A hybrid of culture-dependent and multiplex PCR assay for Detection of Salmonella enterica in dairy and meat Products in local and International Groceries in Columbus, Ohio, USA

Research Poster
Achenef Beyene
Research Scientist
Ahmed Yousef
Department of Food Science and Technology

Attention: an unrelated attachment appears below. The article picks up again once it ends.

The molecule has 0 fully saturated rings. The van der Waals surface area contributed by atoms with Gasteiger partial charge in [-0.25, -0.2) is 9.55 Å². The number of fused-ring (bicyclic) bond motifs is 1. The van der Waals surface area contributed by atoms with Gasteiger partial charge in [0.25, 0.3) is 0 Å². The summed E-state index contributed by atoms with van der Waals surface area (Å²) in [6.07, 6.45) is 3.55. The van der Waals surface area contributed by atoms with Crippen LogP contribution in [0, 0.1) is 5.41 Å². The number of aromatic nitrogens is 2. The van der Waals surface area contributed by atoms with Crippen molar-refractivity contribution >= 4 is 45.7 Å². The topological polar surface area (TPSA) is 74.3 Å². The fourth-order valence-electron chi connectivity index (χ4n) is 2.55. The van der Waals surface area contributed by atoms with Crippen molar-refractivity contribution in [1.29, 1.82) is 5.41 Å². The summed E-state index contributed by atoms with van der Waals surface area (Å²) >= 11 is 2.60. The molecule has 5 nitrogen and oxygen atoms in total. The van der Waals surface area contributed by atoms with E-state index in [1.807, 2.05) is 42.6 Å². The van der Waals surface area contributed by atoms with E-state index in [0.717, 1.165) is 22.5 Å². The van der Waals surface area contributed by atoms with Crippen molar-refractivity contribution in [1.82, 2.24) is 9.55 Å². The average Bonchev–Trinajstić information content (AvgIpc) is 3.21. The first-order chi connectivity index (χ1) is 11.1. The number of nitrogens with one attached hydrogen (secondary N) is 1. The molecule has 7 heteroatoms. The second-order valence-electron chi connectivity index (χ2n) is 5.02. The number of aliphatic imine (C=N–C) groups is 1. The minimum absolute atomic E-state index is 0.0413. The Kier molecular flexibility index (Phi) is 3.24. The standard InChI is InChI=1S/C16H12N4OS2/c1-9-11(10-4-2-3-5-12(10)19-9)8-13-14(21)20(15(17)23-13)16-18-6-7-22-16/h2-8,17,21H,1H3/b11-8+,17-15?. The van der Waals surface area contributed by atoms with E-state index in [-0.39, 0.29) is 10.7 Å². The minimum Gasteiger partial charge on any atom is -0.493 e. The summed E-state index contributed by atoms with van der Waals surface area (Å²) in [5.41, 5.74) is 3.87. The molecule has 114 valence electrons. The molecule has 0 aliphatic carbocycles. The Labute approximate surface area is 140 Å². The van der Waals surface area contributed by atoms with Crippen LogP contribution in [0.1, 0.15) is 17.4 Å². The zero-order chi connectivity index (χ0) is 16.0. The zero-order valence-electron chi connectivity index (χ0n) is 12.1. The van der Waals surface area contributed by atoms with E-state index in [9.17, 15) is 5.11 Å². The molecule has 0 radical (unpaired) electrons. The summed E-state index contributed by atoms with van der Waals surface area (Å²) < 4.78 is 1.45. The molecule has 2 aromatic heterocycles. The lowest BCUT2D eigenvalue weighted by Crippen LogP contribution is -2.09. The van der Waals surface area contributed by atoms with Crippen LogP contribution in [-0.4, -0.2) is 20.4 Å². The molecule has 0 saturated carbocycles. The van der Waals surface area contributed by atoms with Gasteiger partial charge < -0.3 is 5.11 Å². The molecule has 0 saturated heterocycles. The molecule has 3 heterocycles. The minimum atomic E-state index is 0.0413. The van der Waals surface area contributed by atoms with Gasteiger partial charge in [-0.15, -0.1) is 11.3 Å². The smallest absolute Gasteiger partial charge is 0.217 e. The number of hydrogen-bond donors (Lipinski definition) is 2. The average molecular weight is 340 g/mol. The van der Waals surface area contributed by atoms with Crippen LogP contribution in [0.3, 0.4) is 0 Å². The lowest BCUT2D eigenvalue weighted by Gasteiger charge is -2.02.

Salmonellosis is a foodborne illness, caused by the rigorous pathogen, Salmonella enterica. Detection and identification of the potential sources are very crucial for designing of appropriate approaches for control and prevention of the pathogens. This study aimed to detect Salmonella enterica in dairy and meat products using the standard culture method combined with multiplex Polymerase Chain reaction (PCR). A total of 34 dairy and meat product samples were collected from local and international groceries stores in Columbus. Detection was conducted using standard operating procedure which was created based on the United States, Food and Drug Administration and ISO 6579-1:2017 protocols. Briefly, two stage (non-selective and selective) enrichments were conducted, followed by plating on Xylose Lysine Deoxycholate and Hektoen Enteric agars. Presumptive colonies on the plate were confirmed by agglutination, biochemical and PCR techniques. Three out of 34 samples (8.82%) were positive for Salmonella enterica. Biochemical and multiplex PCR result suggested that all the three isolated belongs to Salmonella enterica subspecies enterica. All positive samples were from poultry meat particularly from hearth, liver and gizzard. All dairy and beef samples were negative. In conclusion, Salmonella enterica was detected in meat samples from chicken. Therefore, appropriate cooking and hygienic handling of these products are mandatory to prevent exposure of individuals. Further phenotypic and genotypic characterization of the isolates are suggested to understand them more.